Among the many qualities Manning and Brady share is a desire to get out from under their images. Manning, who wants you to know he's more than an automaton, partied with Kid Rock in Nashville after a December 2003 victory over the Tennessee Titans. Brady, who wants you to know he's not a hero without faults, admitted (sort of) to a GQ writer last summer that he surfs the Internet for porn.
"Some of that is wanting to let people know they're human," says Pittsburgh Steelers running back Jerome Bettis, who's friendly with both players. "Peyton is like, Hey, I'm not uptight like you think. Brady's saying, I'm not this poster boy. I'm normal."
In fact, each quarterback has unabashedly spoofed himself—Manning in popular MasterCard commercials in which he turns the tables on adulatory fans, and Brady in a surprisingly deft hosting stint on Saturday Night Live last April. In the show's last skit Brady gets grief from Manning (played by Seth Myers) and Donovan McNabb's mother, Wilma (played by Kenan Thompson), with the Manning character citing his superior statistics as proof that he should have gotten the hosting gig.
This year, as Brady's father, Tom Sr., points out, "The funny thing is, it's a role reversal. Tommy's got all the yards [2,020 after seven games, third in the NFL], and Peyton has his team at the top of the league."
When I met Manning, in 1999, midway through his breakout second season, he was like that guy in the recent TV ad who, in his first job out of college, answers his cellphone in the elevator and hears his derelict buddies howling, "Schmitty!" Though Manning was still turning his underwear inside out to avoid doing laundry, he had already begun to mature professionally. "I've put a lot of thought into being a leader," he said then, citing, among other things, his insistence on having his locker placed amid those of his offensive linemen.
After emerging from fourth-string obscurity to earn his first of two Super Bowl MVP trophies in February 2002, Brady struck me as a man almost tormented by his exponentially growing fame: It was a blast, to be sure, but every trip on Donald Trump's jet and every beefcake photo spread separated him from the team framework that was at the heart of the Patriots' success. "There's a lot of workmanship in Tommy's approach to being a leader," says his older sister Nancy, a Boston pharmaceutical rep who once moonlighted as Tom's personal assistant. "He consciously makes sure not to put himself above the team. The locker room really is where he's most comfortable—it's probably the one place in the world where he does feel like he's one of the guys, and he finds peace in that."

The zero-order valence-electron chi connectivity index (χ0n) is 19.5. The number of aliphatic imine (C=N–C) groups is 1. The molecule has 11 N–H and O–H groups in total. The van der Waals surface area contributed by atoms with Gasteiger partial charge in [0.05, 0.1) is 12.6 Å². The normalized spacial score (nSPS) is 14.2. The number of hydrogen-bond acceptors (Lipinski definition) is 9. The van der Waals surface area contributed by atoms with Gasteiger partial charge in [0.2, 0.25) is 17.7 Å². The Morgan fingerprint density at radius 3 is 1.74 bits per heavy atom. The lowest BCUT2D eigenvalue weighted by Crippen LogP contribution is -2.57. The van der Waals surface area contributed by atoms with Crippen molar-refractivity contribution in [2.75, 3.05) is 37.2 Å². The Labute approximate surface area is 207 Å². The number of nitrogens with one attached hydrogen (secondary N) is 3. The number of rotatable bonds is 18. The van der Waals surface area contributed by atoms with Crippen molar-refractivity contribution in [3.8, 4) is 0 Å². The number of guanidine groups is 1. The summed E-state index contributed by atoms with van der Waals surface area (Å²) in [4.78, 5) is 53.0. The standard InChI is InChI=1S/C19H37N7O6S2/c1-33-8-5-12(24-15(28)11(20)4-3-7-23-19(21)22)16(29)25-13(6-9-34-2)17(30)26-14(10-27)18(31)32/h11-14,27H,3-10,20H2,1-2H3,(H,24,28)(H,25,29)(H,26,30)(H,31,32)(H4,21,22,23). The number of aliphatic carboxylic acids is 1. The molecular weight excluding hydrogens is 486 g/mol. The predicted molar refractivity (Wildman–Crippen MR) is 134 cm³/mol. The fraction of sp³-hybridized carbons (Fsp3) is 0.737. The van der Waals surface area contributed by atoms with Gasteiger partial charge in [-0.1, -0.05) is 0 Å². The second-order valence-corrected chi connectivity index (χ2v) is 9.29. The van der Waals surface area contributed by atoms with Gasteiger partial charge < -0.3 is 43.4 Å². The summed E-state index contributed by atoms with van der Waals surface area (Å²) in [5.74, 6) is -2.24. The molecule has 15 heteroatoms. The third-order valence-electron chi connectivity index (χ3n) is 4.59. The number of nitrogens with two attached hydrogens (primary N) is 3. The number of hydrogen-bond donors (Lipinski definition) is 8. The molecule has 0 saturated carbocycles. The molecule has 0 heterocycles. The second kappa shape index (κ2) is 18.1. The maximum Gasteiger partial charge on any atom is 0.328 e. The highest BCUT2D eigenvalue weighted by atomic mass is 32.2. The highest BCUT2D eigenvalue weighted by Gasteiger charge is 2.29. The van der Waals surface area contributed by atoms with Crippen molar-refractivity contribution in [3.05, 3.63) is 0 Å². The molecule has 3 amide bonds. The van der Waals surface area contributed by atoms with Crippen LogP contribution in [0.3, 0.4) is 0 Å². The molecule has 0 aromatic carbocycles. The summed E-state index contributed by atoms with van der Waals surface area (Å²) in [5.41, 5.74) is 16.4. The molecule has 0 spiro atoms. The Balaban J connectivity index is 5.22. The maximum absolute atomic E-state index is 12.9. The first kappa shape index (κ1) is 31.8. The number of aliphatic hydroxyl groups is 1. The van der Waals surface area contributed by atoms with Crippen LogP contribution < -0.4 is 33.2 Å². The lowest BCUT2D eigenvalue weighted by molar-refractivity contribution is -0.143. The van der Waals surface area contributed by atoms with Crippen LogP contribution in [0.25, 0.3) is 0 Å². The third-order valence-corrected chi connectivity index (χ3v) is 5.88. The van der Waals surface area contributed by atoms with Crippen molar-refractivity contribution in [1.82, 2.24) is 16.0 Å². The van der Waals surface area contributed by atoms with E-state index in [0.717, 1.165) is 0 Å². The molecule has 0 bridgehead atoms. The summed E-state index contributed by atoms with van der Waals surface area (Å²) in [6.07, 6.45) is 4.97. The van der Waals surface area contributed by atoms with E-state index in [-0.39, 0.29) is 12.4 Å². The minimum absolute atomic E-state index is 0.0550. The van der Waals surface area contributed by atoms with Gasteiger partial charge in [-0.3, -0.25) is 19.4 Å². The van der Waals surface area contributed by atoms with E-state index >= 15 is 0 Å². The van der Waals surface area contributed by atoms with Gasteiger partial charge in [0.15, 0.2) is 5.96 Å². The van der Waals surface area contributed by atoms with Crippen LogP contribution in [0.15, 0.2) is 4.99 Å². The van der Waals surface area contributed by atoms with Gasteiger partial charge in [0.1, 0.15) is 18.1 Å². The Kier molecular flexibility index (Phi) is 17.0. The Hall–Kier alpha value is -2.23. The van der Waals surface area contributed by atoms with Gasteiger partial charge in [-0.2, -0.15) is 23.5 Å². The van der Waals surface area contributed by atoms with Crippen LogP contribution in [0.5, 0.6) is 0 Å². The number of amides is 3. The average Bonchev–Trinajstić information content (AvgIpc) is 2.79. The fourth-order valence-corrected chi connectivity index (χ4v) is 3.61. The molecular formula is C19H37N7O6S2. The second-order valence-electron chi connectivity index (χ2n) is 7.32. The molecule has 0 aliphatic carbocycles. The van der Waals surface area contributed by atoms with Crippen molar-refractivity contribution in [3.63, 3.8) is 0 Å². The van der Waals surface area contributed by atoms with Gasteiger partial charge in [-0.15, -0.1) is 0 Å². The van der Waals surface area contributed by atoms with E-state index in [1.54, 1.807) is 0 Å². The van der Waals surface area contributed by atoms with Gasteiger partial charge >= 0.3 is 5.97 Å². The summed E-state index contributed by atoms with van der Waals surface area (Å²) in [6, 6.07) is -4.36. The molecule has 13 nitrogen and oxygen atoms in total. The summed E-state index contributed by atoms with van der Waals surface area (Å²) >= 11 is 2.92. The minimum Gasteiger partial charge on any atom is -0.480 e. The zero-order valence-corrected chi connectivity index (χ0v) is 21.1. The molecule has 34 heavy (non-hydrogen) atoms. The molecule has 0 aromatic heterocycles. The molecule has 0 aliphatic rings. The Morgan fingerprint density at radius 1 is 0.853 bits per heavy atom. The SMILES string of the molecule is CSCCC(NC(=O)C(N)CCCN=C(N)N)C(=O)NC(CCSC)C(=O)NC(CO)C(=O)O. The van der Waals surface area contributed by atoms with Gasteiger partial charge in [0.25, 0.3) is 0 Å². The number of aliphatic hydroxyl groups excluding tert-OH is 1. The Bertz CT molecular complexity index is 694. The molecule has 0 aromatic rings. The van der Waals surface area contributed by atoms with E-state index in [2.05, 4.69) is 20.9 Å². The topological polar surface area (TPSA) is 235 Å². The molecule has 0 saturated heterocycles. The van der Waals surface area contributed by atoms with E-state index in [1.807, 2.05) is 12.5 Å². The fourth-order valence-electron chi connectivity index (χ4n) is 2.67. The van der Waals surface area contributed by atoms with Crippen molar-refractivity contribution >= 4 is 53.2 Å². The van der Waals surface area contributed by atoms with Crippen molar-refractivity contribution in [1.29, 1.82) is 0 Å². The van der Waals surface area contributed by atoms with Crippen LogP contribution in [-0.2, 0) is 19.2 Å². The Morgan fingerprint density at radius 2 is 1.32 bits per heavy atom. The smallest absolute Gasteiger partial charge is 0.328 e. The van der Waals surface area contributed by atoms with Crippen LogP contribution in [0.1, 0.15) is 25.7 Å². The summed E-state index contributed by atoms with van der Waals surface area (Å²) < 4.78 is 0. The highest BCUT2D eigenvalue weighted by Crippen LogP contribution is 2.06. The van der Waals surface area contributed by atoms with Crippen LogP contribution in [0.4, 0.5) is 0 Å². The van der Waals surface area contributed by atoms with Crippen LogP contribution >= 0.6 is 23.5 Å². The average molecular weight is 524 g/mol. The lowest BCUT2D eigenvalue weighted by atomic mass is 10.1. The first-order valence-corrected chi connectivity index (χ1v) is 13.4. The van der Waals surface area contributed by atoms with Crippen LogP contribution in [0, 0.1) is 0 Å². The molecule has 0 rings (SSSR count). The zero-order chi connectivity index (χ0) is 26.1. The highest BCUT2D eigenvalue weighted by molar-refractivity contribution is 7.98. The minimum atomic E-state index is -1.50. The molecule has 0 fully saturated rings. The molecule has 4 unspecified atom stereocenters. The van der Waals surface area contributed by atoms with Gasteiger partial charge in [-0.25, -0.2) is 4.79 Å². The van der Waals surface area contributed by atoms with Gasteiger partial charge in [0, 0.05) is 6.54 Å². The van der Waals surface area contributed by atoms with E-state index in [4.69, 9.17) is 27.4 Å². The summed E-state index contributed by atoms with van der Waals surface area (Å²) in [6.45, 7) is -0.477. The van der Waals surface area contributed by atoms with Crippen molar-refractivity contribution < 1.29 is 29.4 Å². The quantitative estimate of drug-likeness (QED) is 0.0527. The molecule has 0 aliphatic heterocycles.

Brady also put his money where his heart is: Last spring, a year after Manning had signed a seven-year, $98 million deal with Indianapolis (including a $34.5 million signing bonus), Brady agreed to a comparatively discounted six-year, $60 million extension (including a $14.5 million bonus) with New England. "What he wants more than anything is to win about eight Super Bowls," Tom Sr. says of his son, "and you can't be winning eight Super Bowls if you're taking 70 percent of the money."
Pay stubs, passer ratings, parades in February—they're all fair game when dissecting the most dynamic duel the NFL has to offer. Choosing one quarterback above the other isn't necessarily the point, so uniquely situated is each player for his particular skills. "I'll give you Magic Johnson and Michael Jordan," says Jacksonville Jaguars linebacker Mike Peterson, who played with Manning in Indy. "Take which one you want." Adds Steelers defensive coordinator Dick LeBeau, "They're two of the very best quarterbacks ever."
"Everybody will probably always compare Tommy to Peyton," Nancy Brady says. "That's the nature of sports; it's where great debates are made." Last month, while attending a Boston Celtics–New Jersey Nets exhibition game at the Mohegan Sun Arena in Uncasville, Conn., Nancy looked across the aisle and noticed a pair of middle-aged women sitting together. One wore a Brady jersey, the other a Manning replica. "I thought it was adorable," she says.
Come Monday there won't be warm and fuzzy feelings coming from the Gillette Stadium sidelines. Bonded by circumstance and mutual appreciation as they might be, Manning and Brady know that in the games that matter, there can be no ties.